Responsible Mobile Phones

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It’s not easy to make a phone call while being socially and environmentally responsible! From assembly lines that take advantage of cheap labor in China, to some heavy ecological and social implications in some African countries, we do not know where and how to buy eco-friendly mobile phones.

Here are some noteworthy initiatives:

Phonebloks is an organization working on the idea of developing a modular phone. In this phone, all parts (screen, memory, keyboard, case, lens, etc.) would be replaceable in case of failure or if the consumer wants to improve his cell phone. For example, if the screen is broken: no need to change the phone, just order a new one. Maybe you want more memory or a more powerful camera: just buy the corresponding module and replace the old ones.

The stated objective of Phonebloks is to fight against planned obsolescence and propose alternatives to the consumerist approach. While doing this, they hope to convince the major companies in the technology sector to offer modular phones. Google’s (and Motorola’s) Project Ara is a good example of the potential of modular mobile phones.

Here is a great video about this modular phone project:

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Another interesting initiative in the responsible mobile phones sphere is the Fairphone. This “fair” phone is manufactured from fair-trade raw materials (as much as possible) that are not products of forced child labor. Moreover, the managers of this phone factory guarantee employees decent working conditions.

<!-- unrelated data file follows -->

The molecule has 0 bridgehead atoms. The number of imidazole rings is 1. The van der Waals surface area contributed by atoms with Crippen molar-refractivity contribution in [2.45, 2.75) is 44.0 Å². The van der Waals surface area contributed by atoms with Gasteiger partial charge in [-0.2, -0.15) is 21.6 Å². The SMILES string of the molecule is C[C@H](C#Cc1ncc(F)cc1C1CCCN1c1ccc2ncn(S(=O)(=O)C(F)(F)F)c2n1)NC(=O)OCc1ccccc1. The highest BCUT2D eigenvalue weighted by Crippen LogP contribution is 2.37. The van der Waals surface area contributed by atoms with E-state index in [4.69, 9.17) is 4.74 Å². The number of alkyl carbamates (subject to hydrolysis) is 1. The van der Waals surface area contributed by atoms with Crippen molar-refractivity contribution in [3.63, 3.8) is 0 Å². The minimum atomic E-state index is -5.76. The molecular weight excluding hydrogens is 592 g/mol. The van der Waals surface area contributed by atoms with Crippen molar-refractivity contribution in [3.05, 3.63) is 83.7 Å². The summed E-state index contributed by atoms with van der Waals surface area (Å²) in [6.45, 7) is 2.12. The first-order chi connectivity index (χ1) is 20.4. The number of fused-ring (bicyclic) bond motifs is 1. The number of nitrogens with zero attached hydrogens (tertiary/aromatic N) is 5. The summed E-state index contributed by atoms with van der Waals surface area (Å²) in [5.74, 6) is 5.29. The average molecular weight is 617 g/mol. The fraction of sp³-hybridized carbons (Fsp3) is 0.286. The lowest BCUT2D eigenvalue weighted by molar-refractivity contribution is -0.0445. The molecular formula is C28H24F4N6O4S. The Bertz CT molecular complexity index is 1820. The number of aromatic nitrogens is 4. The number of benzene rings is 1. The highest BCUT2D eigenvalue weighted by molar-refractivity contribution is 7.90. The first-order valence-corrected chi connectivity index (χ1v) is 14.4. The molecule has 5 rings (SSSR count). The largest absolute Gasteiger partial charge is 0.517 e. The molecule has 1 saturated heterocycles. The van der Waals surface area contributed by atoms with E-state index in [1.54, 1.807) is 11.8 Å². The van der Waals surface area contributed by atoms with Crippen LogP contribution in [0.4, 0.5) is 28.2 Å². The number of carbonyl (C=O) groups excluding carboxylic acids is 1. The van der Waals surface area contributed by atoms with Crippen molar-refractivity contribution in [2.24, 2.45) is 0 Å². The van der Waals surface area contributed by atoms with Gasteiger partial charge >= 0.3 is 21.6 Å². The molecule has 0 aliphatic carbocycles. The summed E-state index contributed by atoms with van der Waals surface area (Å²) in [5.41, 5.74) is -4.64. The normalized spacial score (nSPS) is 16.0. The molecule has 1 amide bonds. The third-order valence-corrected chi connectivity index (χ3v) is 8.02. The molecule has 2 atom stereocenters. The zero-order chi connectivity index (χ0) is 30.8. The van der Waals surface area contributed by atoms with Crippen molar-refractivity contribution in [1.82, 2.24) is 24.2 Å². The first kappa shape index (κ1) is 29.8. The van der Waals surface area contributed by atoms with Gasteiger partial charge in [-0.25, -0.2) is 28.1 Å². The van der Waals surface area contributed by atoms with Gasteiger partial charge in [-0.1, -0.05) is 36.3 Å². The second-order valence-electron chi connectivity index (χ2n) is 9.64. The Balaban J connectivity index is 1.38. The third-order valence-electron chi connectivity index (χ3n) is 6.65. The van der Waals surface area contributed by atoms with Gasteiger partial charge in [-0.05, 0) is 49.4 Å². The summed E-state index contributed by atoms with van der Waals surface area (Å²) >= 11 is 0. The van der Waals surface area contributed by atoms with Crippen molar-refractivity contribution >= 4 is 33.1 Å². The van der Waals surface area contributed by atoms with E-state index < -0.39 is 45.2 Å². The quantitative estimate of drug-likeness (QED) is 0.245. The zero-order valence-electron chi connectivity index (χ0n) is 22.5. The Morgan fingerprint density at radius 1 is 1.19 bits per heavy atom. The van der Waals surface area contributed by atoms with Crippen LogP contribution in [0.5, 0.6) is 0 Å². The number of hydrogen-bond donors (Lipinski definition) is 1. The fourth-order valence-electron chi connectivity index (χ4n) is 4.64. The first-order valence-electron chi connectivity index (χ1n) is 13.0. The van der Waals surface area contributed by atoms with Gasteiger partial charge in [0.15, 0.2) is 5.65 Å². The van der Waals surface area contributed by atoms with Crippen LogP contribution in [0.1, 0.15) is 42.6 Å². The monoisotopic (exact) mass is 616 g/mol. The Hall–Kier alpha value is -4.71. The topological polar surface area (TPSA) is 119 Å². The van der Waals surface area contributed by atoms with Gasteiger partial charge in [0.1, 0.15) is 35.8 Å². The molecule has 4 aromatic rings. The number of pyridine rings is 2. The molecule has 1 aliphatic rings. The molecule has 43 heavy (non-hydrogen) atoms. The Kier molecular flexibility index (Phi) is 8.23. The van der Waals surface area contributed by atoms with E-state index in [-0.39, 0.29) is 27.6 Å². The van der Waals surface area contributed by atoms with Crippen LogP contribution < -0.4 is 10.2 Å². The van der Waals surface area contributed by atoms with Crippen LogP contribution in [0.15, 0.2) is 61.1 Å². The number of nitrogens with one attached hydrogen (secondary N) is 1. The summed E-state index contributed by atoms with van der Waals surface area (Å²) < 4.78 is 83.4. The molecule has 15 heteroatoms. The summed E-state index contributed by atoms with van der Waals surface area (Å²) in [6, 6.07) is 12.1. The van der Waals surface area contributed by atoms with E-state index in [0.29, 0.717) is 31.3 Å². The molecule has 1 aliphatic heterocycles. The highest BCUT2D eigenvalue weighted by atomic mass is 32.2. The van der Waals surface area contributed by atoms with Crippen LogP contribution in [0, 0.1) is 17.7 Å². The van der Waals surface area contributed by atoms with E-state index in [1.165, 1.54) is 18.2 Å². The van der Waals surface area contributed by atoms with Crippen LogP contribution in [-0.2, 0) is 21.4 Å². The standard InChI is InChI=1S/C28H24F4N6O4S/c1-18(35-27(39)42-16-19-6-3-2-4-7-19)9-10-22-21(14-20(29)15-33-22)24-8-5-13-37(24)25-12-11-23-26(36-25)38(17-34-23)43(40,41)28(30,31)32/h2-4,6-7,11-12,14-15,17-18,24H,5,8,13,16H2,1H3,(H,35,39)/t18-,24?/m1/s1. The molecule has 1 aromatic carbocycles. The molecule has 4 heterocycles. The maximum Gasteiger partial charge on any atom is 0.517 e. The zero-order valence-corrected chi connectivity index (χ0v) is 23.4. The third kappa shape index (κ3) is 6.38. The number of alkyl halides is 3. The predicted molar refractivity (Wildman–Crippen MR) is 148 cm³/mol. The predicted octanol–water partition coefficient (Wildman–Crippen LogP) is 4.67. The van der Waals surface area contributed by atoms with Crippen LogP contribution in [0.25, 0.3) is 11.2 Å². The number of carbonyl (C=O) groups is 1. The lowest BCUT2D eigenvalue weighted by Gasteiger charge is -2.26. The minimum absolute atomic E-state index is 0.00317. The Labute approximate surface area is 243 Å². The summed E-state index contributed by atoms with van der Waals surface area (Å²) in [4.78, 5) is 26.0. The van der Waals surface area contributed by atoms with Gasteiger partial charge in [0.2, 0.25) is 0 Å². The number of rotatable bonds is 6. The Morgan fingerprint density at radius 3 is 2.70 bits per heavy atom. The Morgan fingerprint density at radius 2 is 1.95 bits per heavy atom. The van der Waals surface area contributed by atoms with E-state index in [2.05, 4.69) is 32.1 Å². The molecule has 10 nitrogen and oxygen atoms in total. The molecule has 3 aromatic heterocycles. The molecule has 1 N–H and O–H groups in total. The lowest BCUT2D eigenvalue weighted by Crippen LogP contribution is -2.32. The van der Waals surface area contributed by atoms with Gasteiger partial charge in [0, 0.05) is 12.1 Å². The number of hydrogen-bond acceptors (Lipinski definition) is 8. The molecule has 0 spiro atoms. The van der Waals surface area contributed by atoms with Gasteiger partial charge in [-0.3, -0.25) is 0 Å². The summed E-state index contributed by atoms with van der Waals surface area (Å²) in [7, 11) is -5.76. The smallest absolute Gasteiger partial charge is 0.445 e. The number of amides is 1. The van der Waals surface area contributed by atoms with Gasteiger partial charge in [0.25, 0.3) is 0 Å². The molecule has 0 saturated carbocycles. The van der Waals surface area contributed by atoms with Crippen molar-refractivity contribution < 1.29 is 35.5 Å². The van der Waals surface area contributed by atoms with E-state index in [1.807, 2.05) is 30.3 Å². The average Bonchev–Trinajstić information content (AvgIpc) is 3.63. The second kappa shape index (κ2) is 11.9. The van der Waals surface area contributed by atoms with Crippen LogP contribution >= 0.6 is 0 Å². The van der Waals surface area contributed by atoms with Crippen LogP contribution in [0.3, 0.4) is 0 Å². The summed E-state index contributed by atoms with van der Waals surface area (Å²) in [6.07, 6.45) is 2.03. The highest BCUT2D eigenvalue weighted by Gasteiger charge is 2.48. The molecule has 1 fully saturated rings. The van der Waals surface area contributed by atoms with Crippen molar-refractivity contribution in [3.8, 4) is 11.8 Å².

If you are interested, the model is developed under Android, and only costs € 310 for a 16GB of memory and 4.3 inch touch screen.

Fairphone's features at a glance

Fairphone’s features at a glance

Another interesting trend you can see in several countries is the birth of “recycle centers” that recycle and repair old phones that you want to dispose of. These centers can recycle rare gadgets in mobile phones and propose a “secondhand” phone similar in quality, performance and cost.

Another advantage of these companies is that they often have a social dimension and participate in the professional integration of disabled workers or people who have difficulty finding employment.

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